Tuesday, June 13, 2023

Michael Earl Craig, Iggy Horse



Hundreds of finches in road
resting, drinking from puddles.
As I drive through them
they flutter up like sacred
soap-flakes eunuch moths
and I think of the gaudiness
of poetry.

The first I’ve seen from Montana poet, as well as 2015-2017 Poet Laureate of Montana, and ferrier Michael Earl Craig, the author of Can You Relax in My House, (Fence Books, 2002), Yes, Master (Fence Books, 2006), Thin Kimono (Wave Books, 2010), Talkativeness (Wave Books, 2014) and Woods and Clouds Interchangeable (Wave Books, 2019), is Iggy Horse (Wave Books, 2023). The poems in Iggy Horse have a crispness to them, and the poems hold echoes of elements one might also see in the works of Canadian poets Stephen Brockwell and Stuart Ross: a slight narrative distance, as the nebulous narrators of each poem slowly form as each poem unfolds. As the poem “SPRINGTIME IN HORSE COUNTRY” begins: “Lady Aberlin of the oarlocks. / Colonel Mustard in the cherry trees. / Lady Aberlin with a custard, / Lady Aberlin in waiting. / Colonel Mustard in the pantry with an almond.” Perhaps it is but a single voice throughout, or perhaps the differences between them are there, and perhaps it doesn’t, in the end, actually matter. “One leg looks to have been swung / the way wooden legs often were,” he writes, as part of the poem “PORTRAIT OF THE WRITER / MAX MERRMANN-HEISSE,” “up and over a real one. / Or even over a second one. / It’s hard to tell because it’s Berlin / in the ‘20s, all those wooden legs / coming in from Rumburk / on the Spree, with good hinges / and shellac jobs that could stop / a luthier in the street.”

Composing poems around voice, character and examination, Craig’s poems offer a kind of folksiness, composing intimate portraits of ghosts, individuals, landscapes, techniques in medieval and modern paintings and other small moments. As the poem “CUBES OF ICE CLINKING” reads in full: “A medicine ball sits / all blau-schwarz / crushing carpet. / An accolade arrives / like a cut flower, / like old friends posing / as cadavers.” There is something curious about the simultaneous intimate distance, even as Craig writes a moment directly from within. Either way, there is clearly a realm of portraiture that Craig admires, attempting to capture his own variation on the form through the details of text instead of oil. As the poem “THE RED MITTEN” reads:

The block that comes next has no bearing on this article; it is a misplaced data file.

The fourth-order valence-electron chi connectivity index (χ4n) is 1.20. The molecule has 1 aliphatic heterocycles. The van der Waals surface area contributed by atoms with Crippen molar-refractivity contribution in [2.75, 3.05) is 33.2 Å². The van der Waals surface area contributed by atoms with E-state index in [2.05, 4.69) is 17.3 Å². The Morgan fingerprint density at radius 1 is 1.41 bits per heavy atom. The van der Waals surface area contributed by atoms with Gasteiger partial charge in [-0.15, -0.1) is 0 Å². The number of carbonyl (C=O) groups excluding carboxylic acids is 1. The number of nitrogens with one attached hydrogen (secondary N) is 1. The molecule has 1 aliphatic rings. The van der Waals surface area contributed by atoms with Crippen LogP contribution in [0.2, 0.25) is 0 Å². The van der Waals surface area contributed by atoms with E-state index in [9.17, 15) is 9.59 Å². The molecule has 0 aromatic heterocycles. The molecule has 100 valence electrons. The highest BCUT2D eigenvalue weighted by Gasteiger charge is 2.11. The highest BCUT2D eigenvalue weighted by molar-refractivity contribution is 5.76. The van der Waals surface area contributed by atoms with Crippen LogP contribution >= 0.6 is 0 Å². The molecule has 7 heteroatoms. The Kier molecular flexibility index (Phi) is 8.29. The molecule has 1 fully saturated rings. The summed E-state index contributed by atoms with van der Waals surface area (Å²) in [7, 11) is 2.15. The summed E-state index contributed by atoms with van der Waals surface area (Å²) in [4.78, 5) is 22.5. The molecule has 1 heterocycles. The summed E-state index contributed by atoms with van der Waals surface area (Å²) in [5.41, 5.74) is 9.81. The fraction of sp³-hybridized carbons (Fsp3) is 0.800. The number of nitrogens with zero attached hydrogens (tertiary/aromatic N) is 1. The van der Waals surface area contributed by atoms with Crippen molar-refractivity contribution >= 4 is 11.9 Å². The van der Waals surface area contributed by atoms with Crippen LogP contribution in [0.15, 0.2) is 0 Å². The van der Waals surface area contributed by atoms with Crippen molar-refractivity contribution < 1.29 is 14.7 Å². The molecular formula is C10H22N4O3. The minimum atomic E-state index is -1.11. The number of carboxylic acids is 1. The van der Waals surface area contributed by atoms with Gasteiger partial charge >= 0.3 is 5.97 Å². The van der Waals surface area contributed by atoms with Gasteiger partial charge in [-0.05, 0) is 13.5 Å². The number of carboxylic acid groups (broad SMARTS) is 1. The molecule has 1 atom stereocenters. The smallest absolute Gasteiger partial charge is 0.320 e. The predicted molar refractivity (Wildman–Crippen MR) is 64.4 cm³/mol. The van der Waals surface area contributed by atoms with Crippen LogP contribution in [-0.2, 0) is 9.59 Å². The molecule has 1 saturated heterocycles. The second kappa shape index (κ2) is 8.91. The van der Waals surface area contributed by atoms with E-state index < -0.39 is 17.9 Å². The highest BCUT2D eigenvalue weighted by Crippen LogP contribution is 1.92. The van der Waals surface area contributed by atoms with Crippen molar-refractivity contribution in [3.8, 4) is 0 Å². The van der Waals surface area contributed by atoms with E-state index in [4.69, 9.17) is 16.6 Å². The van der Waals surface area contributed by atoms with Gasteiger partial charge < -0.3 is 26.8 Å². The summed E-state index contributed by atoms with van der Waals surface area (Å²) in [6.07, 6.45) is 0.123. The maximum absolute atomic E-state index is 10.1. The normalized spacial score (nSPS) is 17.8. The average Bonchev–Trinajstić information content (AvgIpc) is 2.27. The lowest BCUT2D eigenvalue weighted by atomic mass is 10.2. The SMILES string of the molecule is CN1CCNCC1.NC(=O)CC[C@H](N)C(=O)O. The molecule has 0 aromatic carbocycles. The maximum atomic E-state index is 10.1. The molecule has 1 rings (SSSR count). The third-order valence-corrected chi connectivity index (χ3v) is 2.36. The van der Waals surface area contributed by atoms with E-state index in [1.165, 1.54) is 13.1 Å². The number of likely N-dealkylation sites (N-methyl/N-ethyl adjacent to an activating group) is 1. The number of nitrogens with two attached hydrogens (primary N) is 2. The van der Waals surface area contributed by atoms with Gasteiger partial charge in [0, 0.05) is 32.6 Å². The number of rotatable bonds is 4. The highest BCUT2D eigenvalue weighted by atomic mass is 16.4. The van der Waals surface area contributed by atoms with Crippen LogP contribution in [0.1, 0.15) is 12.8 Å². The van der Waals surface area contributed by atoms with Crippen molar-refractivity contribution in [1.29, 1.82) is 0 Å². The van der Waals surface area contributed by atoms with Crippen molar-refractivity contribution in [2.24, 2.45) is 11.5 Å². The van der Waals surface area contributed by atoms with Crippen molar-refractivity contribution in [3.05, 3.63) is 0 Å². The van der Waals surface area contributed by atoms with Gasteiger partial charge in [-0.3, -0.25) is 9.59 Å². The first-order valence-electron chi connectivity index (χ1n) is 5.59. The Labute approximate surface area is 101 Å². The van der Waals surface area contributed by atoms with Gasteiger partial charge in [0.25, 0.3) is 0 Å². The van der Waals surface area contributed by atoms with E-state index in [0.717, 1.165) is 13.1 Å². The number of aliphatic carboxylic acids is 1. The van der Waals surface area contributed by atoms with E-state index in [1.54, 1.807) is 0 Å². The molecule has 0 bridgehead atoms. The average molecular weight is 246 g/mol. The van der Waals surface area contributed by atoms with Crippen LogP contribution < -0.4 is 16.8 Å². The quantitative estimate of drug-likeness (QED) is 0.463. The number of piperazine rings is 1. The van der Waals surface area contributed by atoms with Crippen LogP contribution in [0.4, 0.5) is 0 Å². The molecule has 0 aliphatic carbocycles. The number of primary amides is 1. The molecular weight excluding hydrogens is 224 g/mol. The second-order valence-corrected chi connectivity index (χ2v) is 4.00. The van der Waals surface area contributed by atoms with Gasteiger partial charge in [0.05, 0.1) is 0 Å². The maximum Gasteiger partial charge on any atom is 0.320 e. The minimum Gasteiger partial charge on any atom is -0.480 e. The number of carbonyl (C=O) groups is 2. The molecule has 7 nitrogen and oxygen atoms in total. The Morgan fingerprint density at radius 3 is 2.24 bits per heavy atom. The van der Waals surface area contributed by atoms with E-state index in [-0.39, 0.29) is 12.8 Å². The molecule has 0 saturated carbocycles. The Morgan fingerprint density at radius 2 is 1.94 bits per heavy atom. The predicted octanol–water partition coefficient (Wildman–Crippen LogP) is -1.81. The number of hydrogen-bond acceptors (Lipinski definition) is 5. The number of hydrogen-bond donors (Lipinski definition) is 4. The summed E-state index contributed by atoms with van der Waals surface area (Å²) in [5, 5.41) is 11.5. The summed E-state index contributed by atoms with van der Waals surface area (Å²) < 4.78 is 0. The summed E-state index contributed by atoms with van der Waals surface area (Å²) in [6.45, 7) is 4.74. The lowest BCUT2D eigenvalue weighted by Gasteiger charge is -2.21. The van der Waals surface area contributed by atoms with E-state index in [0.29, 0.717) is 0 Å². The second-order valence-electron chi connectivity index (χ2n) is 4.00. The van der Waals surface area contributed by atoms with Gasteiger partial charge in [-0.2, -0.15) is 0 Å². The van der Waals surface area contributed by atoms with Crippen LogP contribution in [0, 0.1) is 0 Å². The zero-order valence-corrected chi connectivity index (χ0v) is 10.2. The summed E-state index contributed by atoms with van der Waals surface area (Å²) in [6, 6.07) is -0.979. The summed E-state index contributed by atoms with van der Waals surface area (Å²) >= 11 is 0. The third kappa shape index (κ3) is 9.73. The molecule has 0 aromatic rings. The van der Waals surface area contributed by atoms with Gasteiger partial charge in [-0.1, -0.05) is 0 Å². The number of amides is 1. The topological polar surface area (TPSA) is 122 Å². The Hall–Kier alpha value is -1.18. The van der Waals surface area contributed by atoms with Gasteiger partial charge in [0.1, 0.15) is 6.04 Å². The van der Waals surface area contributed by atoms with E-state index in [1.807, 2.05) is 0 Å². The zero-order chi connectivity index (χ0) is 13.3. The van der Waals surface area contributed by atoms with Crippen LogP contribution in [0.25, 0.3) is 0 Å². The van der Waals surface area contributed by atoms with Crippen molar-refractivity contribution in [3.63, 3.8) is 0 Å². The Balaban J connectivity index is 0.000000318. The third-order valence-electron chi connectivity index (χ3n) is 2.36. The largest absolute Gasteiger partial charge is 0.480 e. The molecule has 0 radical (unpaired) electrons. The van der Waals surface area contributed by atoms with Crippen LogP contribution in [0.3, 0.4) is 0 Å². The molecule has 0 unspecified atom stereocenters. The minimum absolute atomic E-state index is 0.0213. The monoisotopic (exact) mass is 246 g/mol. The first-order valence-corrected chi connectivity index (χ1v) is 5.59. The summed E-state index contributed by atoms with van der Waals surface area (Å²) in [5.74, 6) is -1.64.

A school bus is following me.
I stop walking, it stops.
I start again, it resumes.
The windows fogged.
This goes on for a while,
creeping across town.
I turn left, bus turns left.
I rub curb, bus rubs curb.
I stop again, it stops.
I take a step backward
and hear a gear grind.
A small red mitten wipes
the windshield. I jog
sideways like a sedated
horse dreaming and
bus doors open, let out
forty screaming children
swinging book bags.

No comments: